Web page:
4 insurers deemed too big to fail in Singapore to face additional scrutiny by regulator

The insurers have been named as “systemically important” to Singapore, in a new move that will subject them to higher regulatory standards and closer supervision, since their collapse could significantly affect the economy.

Angela Tan

Angela Tan

The Straits Times


MAS unveiled its first list of domestic systemically important insurers on Sept 21. PHOTO: THE STRAITS TIMES

September 22, 2023

SINGAPORE – Four insurers have been named as “systemically important” to Singapore, in a new move that will subject them to higher regulatory standards and closer supervision, given that their collapse would significantly affect the country’s economy.

They are AIA Singapore, Income Insurance, Prudential Assurance Company Singapore and Great Eastern Life Assurance Company.

The Monetary Authority of Singapore, in unveiling its first list of domestic systemically important insurers (D-SII) on Thursday, said the requirements will kick in on Jan 1, 2024.

Its deputy managing director for financial supervision Ho Hern Shin said: “Enhancing the D-SII framework is part of MAS’ continuous efforts to strengthen the resilience of Singapore’s financial sector.”

Currently, the framework is in place for seven domestic systemically important banks: Citibank, DBS, UOB, OCBC, Standard Chartered, Maybank and HSBC.

Under the framework, the four insurers will be subject to additional supervisory measures, which largely mirror those applicable to domestic systemically important banks.

Besides more intensive supervision, they will have to meet higher capital requirements to buffer losses.

They must also have a recovery and resolution plan, as well as robust management information systems.

A recovery plan would bolster an insurer’s ability to restore its financial strength and viability in a period of distress, said MAS, while a resolution plan would enhance the regulator’s ability to ensure the timely and orderly restructuring or exit of an insurer if it fails. This will minimise the impact to the financial system and economy.

Given their current capital positions, the four insurers are expected to continue meeting the capital requirements under the framework with adequate buffers.

The four insurers were identified as systemically important based on four factors: Size; interconnectedness with other parts of the financial system and the economy; substitutability, which refers to the ability to be replaced; and business, structural and operational complexities.

MAS uses the share of Singapore Insurance Fund (SIF) total assets and share of SIF gross written premiums as measures of an insurer’s size.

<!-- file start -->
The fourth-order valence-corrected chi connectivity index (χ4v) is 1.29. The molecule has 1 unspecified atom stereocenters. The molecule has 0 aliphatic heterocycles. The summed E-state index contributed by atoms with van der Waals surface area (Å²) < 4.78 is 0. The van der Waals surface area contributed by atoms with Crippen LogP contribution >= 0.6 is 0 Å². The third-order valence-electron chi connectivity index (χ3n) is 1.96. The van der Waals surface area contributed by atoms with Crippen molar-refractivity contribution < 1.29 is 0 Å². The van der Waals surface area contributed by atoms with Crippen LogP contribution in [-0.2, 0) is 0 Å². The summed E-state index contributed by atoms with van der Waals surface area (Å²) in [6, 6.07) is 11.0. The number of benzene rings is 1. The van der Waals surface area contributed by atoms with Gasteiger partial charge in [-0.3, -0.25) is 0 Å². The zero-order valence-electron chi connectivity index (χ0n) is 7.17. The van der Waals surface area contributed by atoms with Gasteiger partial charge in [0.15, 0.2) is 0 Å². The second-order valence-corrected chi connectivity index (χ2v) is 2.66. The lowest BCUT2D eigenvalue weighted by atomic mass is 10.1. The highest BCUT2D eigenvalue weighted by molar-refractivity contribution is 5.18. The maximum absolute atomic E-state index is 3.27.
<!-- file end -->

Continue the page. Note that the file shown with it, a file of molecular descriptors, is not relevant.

Basically, the larger the firm and its share of domestic activity, the higher the likelihood that its failure or distress will negatively affect the domestic economy and financial markets.

The thresholds for each indicator will be carefully adjusted to take into consideration annual industry data, though MAS does not disclose the thresholds used.

The regulator declined to comment on why Singlife, which is one of the Government-approved insurers providing the Medishield Integrated Plan, was not deemed systemically important.

MAS said it will revise the list of systemically important entities following each annual assessment.

In response to a public consultation on the enhanced framework, which closed on Nov 30, 2022, MAS said the framework does not aim to assess the probability of an insurer’s failure.

Instead, it focuses on identifying insurers whose distress or disorderly failure would cause significant disruption to Singapore’s financial system and economic activity.

The framework will take into account two years of data before an insurer is designated as a D-SII or removed as one.

Once an insurer has been designated as a D-SII, it will continue to be one unless otherwise notified by MAS.

MAS will monitor developments in the financial system as well as international assessment methodologies to ensure that the framework remains appropriate, and will make refinements when required.

Singapore adopts a risk-based capital framework, where the capital an institution must hold is dependent on the risks associated with its financial assets and operations.

It covers risks related to a financial institution’s credit or assets, liquidity, technology and reputation, to name a few.

Also taken into consideration are an institution’s risk management systems and compliance, among other things.

In its feedback to 2022’s public consultation, marine insurer Gard Marine & Energy pointed out that using an insurer’s total asset size as a gauge to assess whether it is systemically important might penalise highly capitalised firms.

Income Insurance voiced similar concerns during the public consultation.

Policy liabilities, which reflect an insurer’s financial obligations with respect to the insurance policies it has issued, would be more reflective of the degree of disruption in the event of failure, it suggested in its feedback in 2022.

Mr Dennis Tan, chief executive of Prudential Singapore, said on Thursday that the framework is a welcome step that will boost the stability of the insurance industry.

Great Eastern Group CEO Khor Hock Seng noted that the group provides vital protection to many customers in the market.

“Our ability to meet a higher capital requirement by MAS also demonstrates that we can operate viably in more challenging scenarios and situations,” he said.

Income Insurance CEO Andrew Yeo said its practices today put the firm in good stead during market volatility.

AIA Singapore said it does not expect any major operational impact from the move, adding that it is able to adequately meet the regulatory capital requirement and has established a recovery planning process.

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